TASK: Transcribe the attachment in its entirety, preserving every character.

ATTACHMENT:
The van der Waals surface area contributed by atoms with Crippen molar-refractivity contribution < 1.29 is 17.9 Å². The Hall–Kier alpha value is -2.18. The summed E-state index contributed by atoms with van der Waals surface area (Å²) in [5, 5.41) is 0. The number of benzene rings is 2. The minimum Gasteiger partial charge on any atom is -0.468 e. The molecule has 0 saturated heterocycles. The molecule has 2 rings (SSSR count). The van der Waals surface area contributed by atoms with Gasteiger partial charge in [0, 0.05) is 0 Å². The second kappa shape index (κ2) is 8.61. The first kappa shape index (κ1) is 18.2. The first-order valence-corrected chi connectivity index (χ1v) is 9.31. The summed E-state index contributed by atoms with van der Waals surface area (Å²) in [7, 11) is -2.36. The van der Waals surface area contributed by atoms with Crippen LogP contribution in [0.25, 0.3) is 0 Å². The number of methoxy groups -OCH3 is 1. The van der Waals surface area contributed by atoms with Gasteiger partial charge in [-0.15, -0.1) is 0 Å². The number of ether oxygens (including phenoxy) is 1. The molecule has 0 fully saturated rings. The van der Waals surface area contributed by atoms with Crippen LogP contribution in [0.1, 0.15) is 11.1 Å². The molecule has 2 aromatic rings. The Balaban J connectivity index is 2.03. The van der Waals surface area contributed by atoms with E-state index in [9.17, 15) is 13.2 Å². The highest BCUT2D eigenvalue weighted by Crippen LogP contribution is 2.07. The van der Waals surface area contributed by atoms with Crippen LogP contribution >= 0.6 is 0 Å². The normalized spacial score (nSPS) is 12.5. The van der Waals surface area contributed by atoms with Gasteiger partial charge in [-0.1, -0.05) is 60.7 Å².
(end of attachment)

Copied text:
The van der Waals surface area contributed by atoms with Crippen molar-refractivity contribution < 1.29 is 17.9 Å². The Hall–Kier alpha value is -2.18. The summed E-state index contributed by atoms with van der Waals surface area (Å²) in [5, 5.41) is 0. The number of benzene rings is 2. The minimum Gasteiger partial charge on any atom is -0.468 e. The molecule has 0 saturated heterocycles. The molecule has 2 rings (SSSR count). The van der Waals surface area contributed by atoms with Gasteiger partial charge in [0, 0.05) is 0 Å². The second kappa shape index (κ2) is 8.61. The first kappa shape index (κ1) is 18.2. The first-order valence-corrected chi connectivity index (χ1v) is 9.31. The summed E-state index contributed by atoms with van der Waals surface area (Å²) in [7, 11) is -2.36. The van der Waals surface area contributed by atoms with Crippen LogP contribution in [0.25, 0.3) is 0 Å². The number of methoxy groups -OCH3 is 1. The van der Waals surface area contributed by atoms with Gasteiger partial charge in [-0.15, -0.1) is 0 Å². The number of ether oxygens (including phenoxy) is 1. The molecule has 0 fully saturated rings. The van der Waals surface area contributed by atoms with Crippen LogP contribution in [0.1, 0.15) is 11.1 Å². The molecule has 2 aromatic rings. The Balaban J connectivity index is 2.03. The van der Waals surface area contributed by atoms with E-state index in [9.17, 15) is 13.2 Å². The highest BCUT2D eigenvalue weighted by Crippen LogP contribution is 2.07. The van der Waals surface area contributed by atoms with Crippen LogP contribution >= 0.6 is 0 Å². The normalized spacial score (nSPS) is 12.5. The van der Waals surface area contributed by atoms with Gasteiger partial charge in [-0.1, -0.05) is 60.7 Å².